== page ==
Gospel – Mark 6:1-6

Jesus departed from there and came to his native place, accompanied by his disciples.
When the sabbath came he began to teach in the synagogue,
and many who heard him were astonished.
They said, “Where did this man get all this?
What kind of wisdom has been given him?
What mighty deeds are wrought by his hands!
Is he not the carpenter, the son of Mary,
and the brother of James and Joses and Judas and Simon?
And are not his sisters here with us?”
And they took offense at him.
Jesus said to them,
“A prophet is not without honor except in his native place
and among his own kin and in his own house.”
So he was not able to perform any mighty deed there,
apart from curing a few sick people by laying his hands on them.
He was amazed at their lack of faith.

Reflection on the Gospel

Let us remember that we are in the holy presence of God.

If the readings for today were offered as a job description of one intent on taking a stand for what is right, I doubt that anyone would apply for the position. In the first reading, the prophet Ezekiel is told: “I am sending you to… a nation of rebels who have rebelled against me; …whose children are bold of face and stubborn of heart.” The gospel passage is no more encouraging. Because of his teaching, Jesus is rejected
by the people of his own hometown, people who knew the integrity of his family, people who watched him grow from a pious boy into a deeply religious young man. Such is the lot of the prophet. But then, who really wants to be a prophet?

Many people today think of a prophet as a woman or man who can look into the future as a fortuneteller might. Others ascribe prophetic insight to popular religious speakers or writers who promise a bright and prosperous future. Finally, social critics are often labeled prophets. While certain aspects of each characterization are found in the biblical portrayals of the prophets, none of them accurately describes
them. Biblical prophets do have insight, but into the present, not primarily into the future. They do speak of the future, but as the unfolding of the actions of the present. Furthermore, the future they promise is not always bright and prosperous. Our understanding of justice claims that faithful living promises a bright future, but unfaithfulness brings forth misfortune. Finally, not every social critic is a prophet; some of them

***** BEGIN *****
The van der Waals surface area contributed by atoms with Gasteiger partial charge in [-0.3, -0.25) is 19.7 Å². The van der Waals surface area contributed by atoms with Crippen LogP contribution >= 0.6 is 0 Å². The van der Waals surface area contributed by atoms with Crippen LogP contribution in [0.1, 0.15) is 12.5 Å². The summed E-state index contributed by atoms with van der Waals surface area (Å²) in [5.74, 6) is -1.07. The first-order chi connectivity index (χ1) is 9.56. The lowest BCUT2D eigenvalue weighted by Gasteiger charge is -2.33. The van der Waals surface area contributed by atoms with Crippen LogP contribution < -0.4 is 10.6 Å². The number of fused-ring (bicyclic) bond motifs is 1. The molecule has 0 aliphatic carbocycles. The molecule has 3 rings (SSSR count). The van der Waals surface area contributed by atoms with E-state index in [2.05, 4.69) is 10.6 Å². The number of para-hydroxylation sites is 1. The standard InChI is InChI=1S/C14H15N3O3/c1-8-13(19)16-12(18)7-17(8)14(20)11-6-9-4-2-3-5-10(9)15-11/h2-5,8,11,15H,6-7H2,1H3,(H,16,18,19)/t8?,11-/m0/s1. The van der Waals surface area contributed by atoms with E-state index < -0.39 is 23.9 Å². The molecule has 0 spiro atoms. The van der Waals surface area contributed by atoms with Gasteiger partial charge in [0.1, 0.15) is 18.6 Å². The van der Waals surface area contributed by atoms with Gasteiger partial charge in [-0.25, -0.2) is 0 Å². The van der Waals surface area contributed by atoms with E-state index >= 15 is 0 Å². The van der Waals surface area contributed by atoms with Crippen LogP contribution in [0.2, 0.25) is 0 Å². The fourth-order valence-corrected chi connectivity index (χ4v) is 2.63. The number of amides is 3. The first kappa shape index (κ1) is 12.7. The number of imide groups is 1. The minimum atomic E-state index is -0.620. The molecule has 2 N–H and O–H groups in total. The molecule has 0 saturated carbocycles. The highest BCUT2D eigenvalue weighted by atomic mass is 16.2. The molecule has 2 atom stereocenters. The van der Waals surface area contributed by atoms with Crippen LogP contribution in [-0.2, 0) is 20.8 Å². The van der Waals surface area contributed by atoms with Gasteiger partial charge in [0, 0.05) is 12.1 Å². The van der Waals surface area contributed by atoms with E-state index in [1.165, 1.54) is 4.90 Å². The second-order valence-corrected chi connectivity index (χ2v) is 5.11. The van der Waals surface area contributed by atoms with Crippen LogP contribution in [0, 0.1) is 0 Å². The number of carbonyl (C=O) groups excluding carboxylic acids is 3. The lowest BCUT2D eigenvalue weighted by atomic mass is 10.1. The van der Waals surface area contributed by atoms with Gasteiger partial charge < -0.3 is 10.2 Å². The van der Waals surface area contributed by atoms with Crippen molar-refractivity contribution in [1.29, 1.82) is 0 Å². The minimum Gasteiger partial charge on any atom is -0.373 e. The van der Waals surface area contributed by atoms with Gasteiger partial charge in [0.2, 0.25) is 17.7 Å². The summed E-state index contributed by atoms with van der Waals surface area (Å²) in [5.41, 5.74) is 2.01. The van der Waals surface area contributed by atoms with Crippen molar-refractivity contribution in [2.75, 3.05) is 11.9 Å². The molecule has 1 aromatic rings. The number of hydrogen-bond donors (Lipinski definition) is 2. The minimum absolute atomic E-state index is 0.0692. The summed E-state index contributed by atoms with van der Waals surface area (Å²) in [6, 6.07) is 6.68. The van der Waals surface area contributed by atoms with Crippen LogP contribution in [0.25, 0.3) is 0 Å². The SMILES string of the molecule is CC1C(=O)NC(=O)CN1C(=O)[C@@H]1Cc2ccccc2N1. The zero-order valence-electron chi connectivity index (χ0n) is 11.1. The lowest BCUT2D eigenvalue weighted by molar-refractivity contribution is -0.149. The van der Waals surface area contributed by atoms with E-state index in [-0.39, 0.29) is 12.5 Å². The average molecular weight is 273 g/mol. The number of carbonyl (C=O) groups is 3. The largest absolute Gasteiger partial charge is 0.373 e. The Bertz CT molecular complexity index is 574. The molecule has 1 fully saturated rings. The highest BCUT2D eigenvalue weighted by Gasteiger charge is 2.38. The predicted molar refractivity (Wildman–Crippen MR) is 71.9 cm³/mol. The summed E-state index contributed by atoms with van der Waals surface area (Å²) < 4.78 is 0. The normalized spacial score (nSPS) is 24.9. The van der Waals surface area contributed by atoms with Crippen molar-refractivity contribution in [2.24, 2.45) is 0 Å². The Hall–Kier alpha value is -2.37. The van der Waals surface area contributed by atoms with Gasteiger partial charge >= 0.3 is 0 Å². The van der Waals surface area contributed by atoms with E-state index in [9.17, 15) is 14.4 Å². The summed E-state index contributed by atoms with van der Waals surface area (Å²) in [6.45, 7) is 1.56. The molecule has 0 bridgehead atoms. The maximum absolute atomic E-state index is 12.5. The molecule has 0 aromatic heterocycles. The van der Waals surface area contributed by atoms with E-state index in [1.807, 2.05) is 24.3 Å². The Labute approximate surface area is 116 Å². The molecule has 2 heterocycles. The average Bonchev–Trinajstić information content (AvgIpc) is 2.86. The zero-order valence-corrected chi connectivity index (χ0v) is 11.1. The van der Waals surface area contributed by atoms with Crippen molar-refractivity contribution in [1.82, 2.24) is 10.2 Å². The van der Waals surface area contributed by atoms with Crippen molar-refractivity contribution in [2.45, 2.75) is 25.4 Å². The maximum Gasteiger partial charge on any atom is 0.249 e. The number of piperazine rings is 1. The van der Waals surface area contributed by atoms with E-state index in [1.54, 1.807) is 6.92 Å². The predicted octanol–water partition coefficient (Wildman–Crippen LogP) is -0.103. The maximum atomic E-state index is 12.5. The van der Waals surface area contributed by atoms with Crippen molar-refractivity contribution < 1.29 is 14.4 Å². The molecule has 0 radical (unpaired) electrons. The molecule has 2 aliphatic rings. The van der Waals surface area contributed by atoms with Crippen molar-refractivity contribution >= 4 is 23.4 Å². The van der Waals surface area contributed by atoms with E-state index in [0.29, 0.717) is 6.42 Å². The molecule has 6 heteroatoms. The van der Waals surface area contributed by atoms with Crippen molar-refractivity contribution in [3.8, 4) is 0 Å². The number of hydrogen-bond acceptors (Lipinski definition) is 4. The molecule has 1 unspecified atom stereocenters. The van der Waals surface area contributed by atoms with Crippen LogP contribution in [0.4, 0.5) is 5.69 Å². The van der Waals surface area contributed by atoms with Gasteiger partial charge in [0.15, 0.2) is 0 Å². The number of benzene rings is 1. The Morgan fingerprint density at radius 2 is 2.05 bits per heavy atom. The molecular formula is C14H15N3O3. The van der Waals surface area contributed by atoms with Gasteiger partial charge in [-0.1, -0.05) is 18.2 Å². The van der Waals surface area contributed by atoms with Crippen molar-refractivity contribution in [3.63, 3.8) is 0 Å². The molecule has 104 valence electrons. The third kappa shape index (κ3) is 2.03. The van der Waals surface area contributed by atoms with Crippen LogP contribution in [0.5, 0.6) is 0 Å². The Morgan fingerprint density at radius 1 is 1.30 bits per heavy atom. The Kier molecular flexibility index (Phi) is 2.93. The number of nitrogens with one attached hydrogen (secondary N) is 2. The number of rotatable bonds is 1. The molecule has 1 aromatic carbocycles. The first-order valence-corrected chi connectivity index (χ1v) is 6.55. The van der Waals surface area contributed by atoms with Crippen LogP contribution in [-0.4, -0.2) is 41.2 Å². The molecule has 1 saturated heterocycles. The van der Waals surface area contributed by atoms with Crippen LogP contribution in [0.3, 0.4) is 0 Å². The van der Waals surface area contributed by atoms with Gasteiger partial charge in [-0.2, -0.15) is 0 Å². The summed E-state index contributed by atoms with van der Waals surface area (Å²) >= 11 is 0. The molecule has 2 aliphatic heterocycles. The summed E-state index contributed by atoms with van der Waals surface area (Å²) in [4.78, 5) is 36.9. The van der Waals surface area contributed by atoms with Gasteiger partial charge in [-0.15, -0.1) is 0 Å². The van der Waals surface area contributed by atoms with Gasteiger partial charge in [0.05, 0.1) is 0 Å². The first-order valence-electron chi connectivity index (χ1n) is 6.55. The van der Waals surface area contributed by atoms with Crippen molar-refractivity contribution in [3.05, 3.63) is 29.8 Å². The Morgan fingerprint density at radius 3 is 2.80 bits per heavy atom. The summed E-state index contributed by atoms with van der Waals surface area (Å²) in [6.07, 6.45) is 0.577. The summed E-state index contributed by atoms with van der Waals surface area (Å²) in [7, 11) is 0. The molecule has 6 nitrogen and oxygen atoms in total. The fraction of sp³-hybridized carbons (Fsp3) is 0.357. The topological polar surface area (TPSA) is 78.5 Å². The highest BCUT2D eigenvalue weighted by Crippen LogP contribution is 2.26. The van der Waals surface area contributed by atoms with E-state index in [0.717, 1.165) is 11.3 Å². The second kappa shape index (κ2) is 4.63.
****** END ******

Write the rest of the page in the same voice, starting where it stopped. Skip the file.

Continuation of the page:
are simply whiners.

What most characterizes the biblical prophets was their commitment to God and to their religious tradition. It was because of this commitment that they were well aware of the infidelity of their religious companions. For this reason they spoke out in condemnation. Some denounced the people for sins of idolatry (Hosea). Others cried out against the people’s disdain for issues of social justice (Amos). Today’s readings do not focus on a prophetic message of consolation or comfort; they consist of a prophetic call to repentance and righteous living, and they underscore the people’s response to that call. In these readings it is a response of rebellion and rejection.

As members of the body of Christ, we are all called to take a stand for matters of justice and peace. This requires that we critique current social and religious systems and practices that diverge from or openly conflict with aspects of our religious tradition. Like the prophets, we must know well and be committed to that tradition. Then we must be willing to pay the price for that commitment; to remain steadfast in the face of misunderstanding, criticism, rejection, and sometimes even physical danger. Whether we appreciate the job description or not, by virtue of our Baptism, we have all been called to be this kind of a prophet.

Dianne Bergant, CSA, is Carroll Stuhlmueller, CP Distinguished Professor Emerita of Biblical Studies at Catholic Theological Union in Chicago, Illinois. She is a past President of the Catholic Biblical Association of America and has been an active member of the Chicago Catholic/Jewish Scholars Dialogue for the past thirty years. For more than twenty-five years she has been the Old Testament book reviewer of The Bible Today, having been a member of the editorial board for twenty-five years. She has authored numerous articles and publications, including most recently: A New Heaven, A New Earth, (2016). She is currently working in the areas of biblical interpretation and biblical theology, particularly issues of peace, ecology and feminism.

Saint John Baptist de La Salle – Pray for us.
Live, Jesus, in our hearts – Forever.